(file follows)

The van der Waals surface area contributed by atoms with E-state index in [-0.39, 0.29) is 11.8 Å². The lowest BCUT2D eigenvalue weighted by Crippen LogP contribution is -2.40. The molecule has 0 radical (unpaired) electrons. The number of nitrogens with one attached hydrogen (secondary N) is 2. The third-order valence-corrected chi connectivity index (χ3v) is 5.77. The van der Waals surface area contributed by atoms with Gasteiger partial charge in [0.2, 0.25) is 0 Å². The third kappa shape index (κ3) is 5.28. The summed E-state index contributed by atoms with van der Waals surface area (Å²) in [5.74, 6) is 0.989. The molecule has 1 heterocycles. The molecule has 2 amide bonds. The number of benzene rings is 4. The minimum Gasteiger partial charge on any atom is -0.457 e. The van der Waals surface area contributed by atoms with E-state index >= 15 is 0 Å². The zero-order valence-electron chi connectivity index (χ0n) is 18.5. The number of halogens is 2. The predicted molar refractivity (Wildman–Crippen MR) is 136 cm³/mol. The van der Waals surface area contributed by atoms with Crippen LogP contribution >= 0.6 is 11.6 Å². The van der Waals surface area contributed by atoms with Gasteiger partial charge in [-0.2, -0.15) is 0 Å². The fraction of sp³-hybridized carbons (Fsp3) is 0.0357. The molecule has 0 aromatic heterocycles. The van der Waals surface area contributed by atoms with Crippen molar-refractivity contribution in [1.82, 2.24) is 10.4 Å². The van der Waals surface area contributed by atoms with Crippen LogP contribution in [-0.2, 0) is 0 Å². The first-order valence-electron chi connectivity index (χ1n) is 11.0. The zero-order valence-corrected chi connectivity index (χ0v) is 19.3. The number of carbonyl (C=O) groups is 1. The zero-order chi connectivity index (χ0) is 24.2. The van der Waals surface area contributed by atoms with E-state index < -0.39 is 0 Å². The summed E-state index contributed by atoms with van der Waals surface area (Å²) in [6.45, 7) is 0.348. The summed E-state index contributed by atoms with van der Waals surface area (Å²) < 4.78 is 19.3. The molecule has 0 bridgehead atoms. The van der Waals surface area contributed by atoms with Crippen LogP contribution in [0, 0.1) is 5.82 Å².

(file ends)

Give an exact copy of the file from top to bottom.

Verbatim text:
The van der Waals surface area contributed by atoms with E-state index in [-0.39, 0.29) is 11.8 Å². The lowest BCUT2D eigenvalue weighted by Crippen LogP contribution is -2.40. The molecule has 0 radical (unpaired) electrons. The number of nitrogens with one attached hydrogen (secondary N) is 2. The third-order valence-corrected chi connectivity index (χ3v) is 5.77. The van der Waals surface area contributed by atoms with Gasteiger partial charge in [0.2, 0.25) is 0 Å². The third kappa shape index (κ3) is 5.28. The summed E-state index contributed by atoms with van der Waals surface area (Å²) in [5.74, 6) is 0.989. The molecule has 1 heterocycles. The molecule has 2 amide bonds. The number of benzene rings is 4. The minimum Gasteiger partial charge on any atom is -0.457 e. The van der Waals surface area contributed by atoms with E-state index >= 15 is 0 Å². The zero-order valence-electron chi connectivity index (χ0n) is 18.5. The number of halogens is 2. The predicted molar refractivity (Wildman–Crippen MR) is 136 cm³/mol. The van der Waals surface area contributed by atoms with Crippen LogP contribution >= 0.6 is 11.6 Å². The van der Waals surface area contributed by atoms with Gasteiger partial charge in [-0.2, -0.15) is 0 Å². The fraction of sp³-hybridized carbons (Fsp3) is 0.0357. The molecule has 0 aromatic heterocycles. The van der Waals surface area contributed by atoms with Crippen molar-refractivity contribution in [1.82, 2.24) is 10.4 Å². The van der Waals surface area contributed by atoms with Crippen LogP contribution in [-0.2, 0) is 0 Å². The first-order valence-electron chi connectivity index (χ1n) is 11.0. The zero-order valence-corrected chi connectivity index (χ0v) is 19.3. The number of carbonyl (C=O) groups is 1. The zero-order chi connectivity index (χ0) is 24.2. The van der Waals surface area contributed by atoms with E-state index < -0.39 is 0 Å². The summed E-state index contributed by atoms with van der Waals surface area (Å²) in [6.45, 7) is 0.348. The summed E-state index contributed by atoms with van der Waals surface area (Å²) < 4.78 is 19.3. The molecule has 0 bridgehead atoms. The van der Waals surface area contributed by atoms with Crippen LogP contribution in [0, 0.1) is 5.82 Å².